On 29 April 1952, in the very early days of her reign, Queen Elizabeth II founded the University of Southampton by granting it a Royal Charter. Fifty years after it had become a University College, the Hartley Institution had evolved into a fully independent university.
Granted by HM The Queen in 1952
The new era was marked with the arrival of a new Vice-Chancellor, David Gwilym James, in October 1952. The mild-mannered James had been Professor of English at Bristol University and was ideal for a small institution. With student numbers of around 1,000 and a staff of 100, the new University retained a ‘college’ atmosphere. Staff and students were invited to James’s house for sherry.
James didn’t favour expansion, nevertheless student numbers more than doubled during the 12 years between his arrival and 1963 – from 933 to 2,094. More students meant the squeeze on accommodation – for teaching and research, and residential – became even greater.
Building work continued throughout the 1950s and included the expansion of the Library and, by the end of the decade, new premises for Engineering. Although teaching was the main activity for the Engineering department at the time, its research included a project to determine the consequences of a deep water channel for tankers supplying a proposed oil refinery on the Solent’s east side. An enormous hydraulic model of Southampton Water and the Solent was constructed. Twenty years later, long after it had served its purpose, the model was demolished and its building became the John Hansard Gallery, hence the gallery’s unusual shape.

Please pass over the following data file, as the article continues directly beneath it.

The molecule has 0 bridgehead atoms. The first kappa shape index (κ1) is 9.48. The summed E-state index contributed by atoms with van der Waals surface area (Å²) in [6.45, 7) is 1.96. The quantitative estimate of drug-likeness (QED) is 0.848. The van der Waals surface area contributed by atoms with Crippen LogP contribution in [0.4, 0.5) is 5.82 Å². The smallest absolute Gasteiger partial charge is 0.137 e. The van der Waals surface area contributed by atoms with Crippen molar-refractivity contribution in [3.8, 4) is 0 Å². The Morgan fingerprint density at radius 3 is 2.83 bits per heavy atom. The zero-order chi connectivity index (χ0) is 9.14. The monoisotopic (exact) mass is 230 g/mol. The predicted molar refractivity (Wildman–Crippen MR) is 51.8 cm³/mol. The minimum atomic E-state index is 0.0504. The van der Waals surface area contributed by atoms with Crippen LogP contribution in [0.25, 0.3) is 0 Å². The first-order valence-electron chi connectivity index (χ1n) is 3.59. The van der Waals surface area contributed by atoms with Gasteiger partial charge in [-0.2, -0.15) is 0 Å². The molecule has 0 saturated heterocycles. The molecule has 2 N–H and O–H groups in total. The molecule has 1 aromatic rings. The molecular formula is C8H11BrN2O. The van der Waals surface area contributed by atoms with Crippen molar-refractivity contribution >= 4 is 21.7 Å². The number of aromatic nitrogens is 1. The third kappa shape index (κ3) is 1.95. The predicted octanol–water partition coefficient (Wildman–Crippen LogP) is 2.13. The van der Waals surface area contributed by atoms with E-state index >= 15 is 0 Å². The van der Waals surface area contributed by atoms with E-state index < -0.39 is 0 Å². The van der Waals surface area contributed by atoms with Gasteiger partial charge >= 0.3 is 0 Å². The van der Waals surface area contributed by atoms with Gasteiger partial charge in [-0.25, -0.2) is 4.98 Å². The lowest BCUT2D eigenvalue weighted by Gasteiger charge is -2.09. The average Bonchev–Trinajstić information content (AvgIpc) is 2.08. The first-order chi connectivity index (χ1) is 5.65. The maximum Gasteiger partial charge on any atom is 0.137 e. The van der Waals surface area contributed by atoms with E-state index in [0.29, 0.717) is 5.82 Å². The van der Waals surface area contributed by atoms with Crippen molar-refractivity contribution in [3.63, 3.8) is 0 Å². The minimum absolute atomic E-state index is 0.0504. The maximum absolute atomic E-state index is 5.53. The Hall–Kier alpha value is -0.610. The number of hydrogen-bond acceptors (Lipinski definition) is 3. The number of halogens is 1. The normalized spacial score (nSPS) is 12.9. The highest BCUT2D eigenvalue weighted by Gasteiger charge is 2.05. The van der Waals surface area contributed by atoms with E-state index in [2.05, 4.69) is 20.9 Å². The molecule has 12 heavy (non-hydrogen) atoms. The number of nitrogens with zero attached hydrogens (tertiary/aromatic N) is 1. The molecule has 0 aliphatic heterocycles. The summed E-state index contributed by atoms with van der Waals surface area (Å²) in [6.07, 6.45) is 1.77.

By the beginning of the 1960s, the University had either completed, was now erecting, or was planning a remarkable number of buildings on sites it already owned. They included a Mathematics building, a new Physics building, an extension of Chemistry, a third Engineering building, new accommodation for Geology, Botany and Oceanography and extensions to residences, including Glen Eyre.